Owner’s Equity – This is one of the most important things in your accounting books that you must be aware of as a business owner.
In this guide, we’ll explore some of the most important aspects related to owner’s equity in order to make it easy for you to understand what it is and how to calculate it.
- The Definition Of Owner’s Equity
- An Example Of Calculating Owner’s Equity
- What Counts As Owner’s Equity?
- The Statement Of Owner’s Equity
The Definition Of Owner’s Equity
The term “owner equity” means the portion of business assets that the owner can rightfully claim.
To put it simply, anything that’s left after deducting liabilities from total assets is to be considered off as owner’s equity.
Typically, every company’s balance sheet follows a simple equation:
Assets – Liabilities = Capital (or Owner’s Equity)
Owner’s equity, as a term, is mostly applicable to businesses that run on a sole proprietorship model, and if the kind of business under consideration is an LLC, then the usage of the term “Stockholder’s equity” is more apt.
If the total value of a business’s liabilities exceed the total value of assets that a business owns, then the owner’s equity will be considered negative. This effectively means that the owner will have to invest more capital into the business in order to pay off its debts.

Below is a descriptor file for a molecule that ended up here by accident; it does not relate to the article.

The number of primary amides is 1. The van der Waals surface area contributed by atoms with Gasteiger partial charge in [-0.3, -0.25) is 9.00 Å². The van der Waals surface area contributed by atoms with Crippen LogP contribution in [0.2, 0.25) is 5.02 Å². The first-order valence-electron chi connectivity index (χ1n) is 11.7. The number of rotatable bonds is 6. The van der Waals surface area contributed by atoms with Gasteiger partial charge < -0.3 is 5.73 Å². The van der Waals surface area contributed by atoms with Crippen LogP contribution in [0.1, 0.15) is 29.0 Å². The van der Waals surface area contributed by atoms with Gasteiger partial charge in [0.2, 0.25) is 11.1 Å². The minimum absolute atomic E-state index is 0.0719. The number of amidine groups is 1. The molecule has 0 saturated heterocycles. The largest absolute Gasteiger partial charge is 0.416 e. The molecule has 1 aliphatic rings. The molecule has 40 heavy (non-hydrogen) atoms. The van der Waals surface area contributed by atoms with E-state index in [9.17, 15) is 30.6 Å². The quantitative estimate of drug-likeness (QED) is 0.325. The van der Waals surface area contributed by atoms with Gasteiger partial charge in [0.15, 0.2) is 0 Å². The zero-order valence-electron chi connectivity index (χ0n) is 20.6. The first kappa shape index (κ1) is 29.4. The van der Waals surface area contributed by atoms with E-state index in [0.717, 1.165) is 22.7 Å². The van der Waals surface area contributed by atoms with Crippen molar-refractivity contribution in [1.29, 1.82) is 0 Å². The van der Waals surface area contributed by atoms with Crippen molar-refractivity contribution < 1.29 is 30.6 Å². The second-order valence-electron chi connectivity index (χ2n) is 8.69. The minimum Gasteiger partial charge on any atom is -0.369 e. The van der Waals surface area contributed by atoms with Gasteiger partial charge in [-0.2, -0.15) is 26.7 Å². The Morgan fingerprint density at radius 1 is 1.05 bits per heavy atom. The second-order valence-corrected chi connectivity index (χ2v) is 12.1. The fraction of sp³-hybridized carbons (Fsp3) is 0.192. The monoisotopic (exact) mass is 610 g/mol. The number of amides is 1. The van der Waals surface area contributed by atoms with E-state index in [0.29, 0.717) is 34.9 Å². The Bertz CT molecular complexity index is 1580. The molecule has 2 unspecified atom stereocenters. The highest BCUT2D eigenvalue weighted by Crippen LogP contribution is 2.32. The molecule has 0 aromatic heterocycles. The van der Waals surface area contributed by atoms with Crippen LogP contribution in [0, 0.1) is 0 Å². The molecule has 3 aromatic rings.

A negative balance on the account of owner’s equity will inadvertently increase the amount of taxes a business owner has to pay if he/she continues to withdraw money from the business with the account still being negative. This is because, the tax laws then consider these withdrawals as capital gains, which come under taxable income.
You can only draft a statement of owner’s equity after completing your income statement because the profits you earn for the year are carried forward in the balance sheet.
Additionally, some people think that the owner’s equity is an asset, and technically they are right.
However, when you look at a balance sheet, you will notice it doesn’t come under assets, and that’s because it’s an asset that belongs to the owner itself, not the business. For the business itself, the owner’s equity is a liability since the business and the individual are considered as separate entities in the accounting domain. This can become tricky since the nature of the owner’s equity is not as straightforward to understand as other accounting terms like accounts receivables or payables. But with time, you can easily understand how this comes under liability for the business itself despite it being advantageous to you as a business owner.
Calculating the owner’s equity can often become quite challenging if the number of transactions you run each month continues to grow. Therefore some businesses prefer hiring in-house accountants to do their accounts. However, if you are cash strapped and can’t afford to hire an internal team to do your accounts then I would suggest opting for the best online bookkeeping services.
An Example Of Calculating Owner’s Equity
The formula for calculating the owner’s equity is simple:
Assets – Liabilities = Owner’s Equity
Now let’s apply the equation to an example to understand further.
The following example is about Melissa Smith, who has decided to start an online business for selling authentic makeup. Here are the expenses and transactions that happened in the first year.
- Melissa invested $10,000 in her company to buy a laptop, delivery bike, inventory, and other necessary assets.
- At the end of the year, Melissa earned a net profit of $50,000.